All in all, it was a great use of recycling, and the theming from America Sings blended in well with the chosen Song of the South aesthetic. But now we’re left with this uncomfortable association on Splash Mountain. The ride follows the Uncle Remus stories throughout. Going down the flume itself is representative of one of the Uncle Remus stories – Bre’er Fox throwing Bre’er Rabbit into the Briar Patch. But unless you’ve seen the super-secret Disney film or read the original Uncle Remus stories, it might feel like the story was created entirely for the ride. But once you know, it feels like an incredibly weird decision to make.

This is how we got Bre’er Bear, Bre’er Fox, and Bre’er Rabbit as the hosts of the ride, even though Disney wishes film didn’t exist. It was a weird mix of recycling and convenient theming that overlooked the fact that people would ask where these characters came from and discover that Disney had a racist secret. And once you do know, you have to wonder why they decided to go with the film as a central theme if they wanted to hide it.

Surely they had plenty of talking animals to choose from?  Surely they could have just reskinned more of the animatronics from America Sings, or chosen a different era to depict? Why did it have to be this one?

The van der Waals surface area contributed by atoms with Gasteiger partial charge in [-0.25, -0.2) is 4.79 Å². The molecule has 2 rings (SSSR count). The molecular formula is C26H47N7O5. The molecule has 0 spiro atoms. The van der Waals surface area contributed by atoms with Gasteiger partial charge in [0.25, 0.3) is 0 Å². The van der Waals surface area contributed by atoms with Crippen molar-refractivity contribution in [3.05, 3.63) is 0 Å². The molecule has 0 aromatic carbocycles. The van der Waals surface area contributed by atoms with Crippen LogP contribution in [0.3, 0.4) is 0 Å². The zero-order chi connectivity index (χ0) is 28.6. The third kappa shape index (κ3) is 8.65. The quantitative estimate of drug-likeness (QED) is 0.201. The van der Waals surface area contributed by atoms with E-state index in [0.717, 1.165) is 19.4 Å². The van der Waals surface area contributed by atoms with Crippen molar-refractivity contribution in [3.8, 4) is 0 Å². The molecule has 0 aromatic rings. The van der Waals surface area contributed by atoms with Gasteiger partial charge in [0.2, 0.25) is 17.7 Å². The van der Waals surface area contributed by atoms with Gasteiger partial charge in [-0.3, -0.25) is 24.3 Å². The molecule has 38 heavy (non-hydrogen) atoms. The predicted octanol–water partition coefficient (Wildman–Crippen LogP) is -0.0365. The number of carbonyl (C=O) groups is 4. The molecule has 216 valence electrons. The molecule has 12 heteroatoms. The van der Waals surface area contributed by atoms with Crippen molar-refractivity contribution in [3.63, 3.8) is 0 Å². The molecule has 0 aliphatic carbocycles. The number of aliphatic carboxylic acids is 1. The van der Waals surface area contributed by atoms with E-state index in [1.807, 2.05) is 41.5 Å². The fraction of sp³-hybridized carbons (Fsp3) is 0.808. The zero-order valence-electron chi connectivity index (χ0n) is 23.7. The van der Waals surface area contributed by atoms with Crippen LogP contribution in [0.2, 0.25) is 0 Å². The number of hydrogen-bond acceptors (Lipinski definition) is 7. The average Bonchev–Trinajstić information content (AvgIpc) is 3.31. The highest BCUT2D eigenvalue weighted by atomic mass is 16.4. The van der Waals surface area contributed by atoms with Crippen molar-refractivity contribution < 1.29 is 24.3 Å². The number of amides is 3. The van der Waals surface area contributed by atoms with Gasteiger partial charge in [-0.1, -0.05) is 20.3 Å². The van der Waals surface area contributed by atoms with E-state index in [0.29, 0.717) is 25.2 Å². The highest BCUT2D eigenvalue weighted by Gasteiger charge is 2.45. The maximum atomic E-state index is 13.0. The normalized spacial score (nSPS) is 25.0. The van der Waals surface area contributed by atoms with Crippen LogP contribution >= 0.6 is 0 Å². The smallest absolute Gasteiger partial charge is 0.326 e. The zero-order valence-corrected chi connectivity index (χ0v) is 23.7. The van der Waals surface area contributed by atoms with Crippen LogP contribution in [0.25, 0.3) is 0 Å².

Frankly, I don’t know. But this is what we got. So, now what?

What Can We Do About Splash Mountain?

One popular option is possibly The Princess and the Frog. There’s even a petition for this idea. The petition reads as follows:

I’m moving to persuade Disney to change the theme of Splash Mountain to Princess and the Frog. It fits in still in Critter Country or New Orleans Square. And it’s a film beloved by so many that lacks any major representation in the parks or their merchandise. Mostly, I think it’s important that our generation and future generations see such an influential company remove a ride that oppresses black culture, and replace it with a ride that celebrates black culture.

It is imperative that the Disney Parks work on diversifying the representation in their parks, and this is one major way to make this happen amidst covid (character meet-and-greets are canceled for safety). And if they could change the Tower of Terror into Guardians of the Galaxy in Disney California Adventure still using the ride mechanism framework, then this is most certainly a possibility within the abilities of Disney Parks. We have rides for Ariel, Elsa, Anna, and Snow White in US parks- but it’s time for a princess who isn’t white to have a major ride attraction.